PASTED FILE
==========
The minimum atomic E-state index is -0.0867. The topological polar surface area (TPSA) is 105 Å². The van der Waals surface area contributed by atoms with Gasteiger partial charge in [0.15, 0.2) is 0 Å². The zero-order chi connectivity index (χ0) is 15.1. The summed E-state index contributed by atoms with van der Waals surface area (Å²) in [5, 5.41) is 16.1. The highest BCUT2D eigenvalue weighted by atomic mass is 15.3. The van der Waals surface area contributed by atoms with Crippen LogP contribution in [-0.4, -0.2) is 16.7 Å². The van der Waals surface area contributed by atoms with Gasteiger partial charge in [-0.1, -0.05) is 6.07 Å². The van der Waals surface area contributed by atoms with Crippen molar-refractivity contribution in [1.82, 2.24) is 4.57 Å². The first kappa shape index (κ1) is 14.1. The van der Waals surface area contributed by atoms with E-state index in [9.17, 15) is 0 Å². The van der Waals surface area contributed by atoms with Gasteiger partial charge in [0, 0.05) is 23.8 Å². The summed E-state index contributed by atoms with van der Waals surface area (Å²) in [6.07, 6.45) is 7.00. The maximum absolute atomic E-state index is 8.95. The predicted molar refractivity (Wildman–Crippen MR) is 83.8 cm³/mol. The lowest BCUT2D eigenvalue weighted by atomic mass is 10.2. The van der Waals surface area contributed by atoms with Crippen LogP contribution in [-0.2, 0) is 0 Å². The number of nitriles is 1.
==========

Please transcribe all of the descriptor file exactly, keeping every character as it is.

The minimum atomic E-state index is -0.0867. The topological polar surface area (TPSA) is 105 Å². The van der Waals surface area contributed by atoms with Gasteiger partial charge in [0.15, 0.2) is 0 Å². The zero-order chi connectivity index (χ0) is 15.1. The summed E-state index contributed by atoms with van der Waals surface area (Å²) in [5, 5.41) is 16.1. The highest BCUT2D eigenvalue weighted by atomic mass is 15.3. The van der Waals surface area contributed by atoms with Crippen LogP contribution in [-0.4, -0.2) is 16.7 Å². The van der Waals surface area contributed by atoms with Gasteiger partial charge in [-0.1, -0.05) is 6.07 Å². The van der Waals surface area contributed by atoms with Crippen molar-refractivity contribution in [1.82, 2.24) is 4.57 Å². The first kappa shape index (κ1) is 14.1. The van der Waals surface area contributed by atoms with E-state index in [9.17, 15) is 0 Å². The van der Waals surface area contributed by atoms with Gasteiger partial charge in [0, 0.05) is 23.8 Å². The summed E-state index contributed by atoms with van der Waals surface area (Å²) in [6.07, 6.45) is 7.00. The maximum absolute atomic E-state index is 8.95. The predicted molar refractivity (Wildman–Crippen MR) is 83.8 cm³/mol. The lowest BCUT2D eigenvalue weighted by atomic mass is 10.2. The van der Waals surface area contributed by atoms with Crippen LogP contribution in [-0.2, 0) is 0 Å². The number of nitriles is 1.